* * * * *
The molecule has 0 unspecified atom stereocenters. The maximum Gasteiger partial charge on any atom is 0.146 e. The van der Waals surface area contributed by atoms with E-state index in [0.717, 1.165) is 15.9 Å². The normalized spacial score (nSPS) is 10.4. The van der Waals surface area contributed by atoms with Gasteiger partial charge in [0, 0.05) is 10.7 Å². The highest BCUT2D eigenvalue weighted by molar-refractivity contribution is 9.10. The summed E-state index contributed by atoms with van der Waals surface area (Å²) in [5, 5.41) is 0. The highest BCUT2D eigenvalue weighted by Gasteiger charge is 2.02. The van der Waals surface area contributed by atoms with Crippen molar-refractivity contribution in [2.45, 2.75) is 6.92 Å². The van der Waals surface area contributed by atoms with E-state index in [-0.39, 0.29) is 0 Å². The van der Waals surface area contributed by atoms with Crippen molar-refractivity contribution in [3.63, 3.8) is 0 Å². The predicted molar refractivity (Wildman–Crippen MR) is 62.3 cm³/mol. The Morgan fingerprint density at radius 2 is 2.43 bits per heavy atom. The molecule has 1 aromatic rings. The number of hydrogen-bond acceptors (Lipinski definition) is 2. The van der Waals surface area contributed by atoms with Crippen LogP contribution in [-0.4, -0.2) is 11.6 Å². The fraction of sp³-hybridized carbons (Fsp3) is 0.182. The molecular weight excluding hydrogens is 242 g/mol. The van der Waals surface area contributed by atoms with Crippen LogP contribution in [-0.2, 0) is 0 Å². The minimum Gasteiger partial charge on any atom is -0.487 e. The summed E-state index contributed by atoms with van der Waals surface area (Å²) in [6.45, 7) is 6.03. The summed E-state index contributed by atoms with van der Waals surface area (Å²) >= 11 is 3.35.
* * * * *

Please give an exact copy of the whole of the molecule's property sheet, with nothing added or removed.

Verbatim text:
The molecule has 0 unspecified atom stereocenters. The maximum Gasteiger partial charge on any atom is 0.146 e. The van der Waals surface area contributed by atoms with E-state index in [0.717, 1.165) is 15.9 Å². The normalized spacial score (nSPS) is 10.4. The van der Waals surface area contributed by atoms with Gasteiger partial charge in [0, 0.05) is 10.7 Å². The highest BCUT2D eigenvalue weighted by molar-refractivity contribution is 9.10. The summed E-state index contributed by atoms with van der Waals surface area (Å²) in [5, 5.41) is 0. The highest BCUT2D eigenvalue weighted by Gasteiger charge is 2.02. The van der Waals surface area contributed by atoms with Crippen molar-refractivity contribution in [2.45, 2.75) is 6.92 Å². The van der Waals surface area contributed by atoms with E-state index in [-0.39, 0.29) is 0 Å². The van der Waals surface area contributed by atoms with Crippen molar-refractivity contribution in [3.63, 3.8) is 0 Å². The predicted molar refractivity (Wildman–Crippen MR) is 62.3 cm³/mol. The Morgan fingerprint density at radius 2 is 2.43 bits per heavy atom. The molecule has 1 aromatic rings. The number of hydrogen-bond acceptors (Lipinski definition) is 2. The van der Waals surface area contributed by atoms with Crippen LogP contribution in [-0.4, -0.2) is 11.6 Å². The fraction of sp³-hybridized carbons (Fsp3) is 0.182. The molecular weight excluding hydrogens is 242 g/mol. The van der Waals surface area contributed by atoms with Crippen LogP contribution in [-0.2, 0) is 0 Å². The minimum Gasteiger partial charge on any atom is -0.487 e. The summed E-state index contributed by atoms with van der Waals surface area (Å²) in [6.45, 7) is 6.03. The summed E-state index contributed by atoms with van der Waals surface area (Å²) >= 11 is 3.35.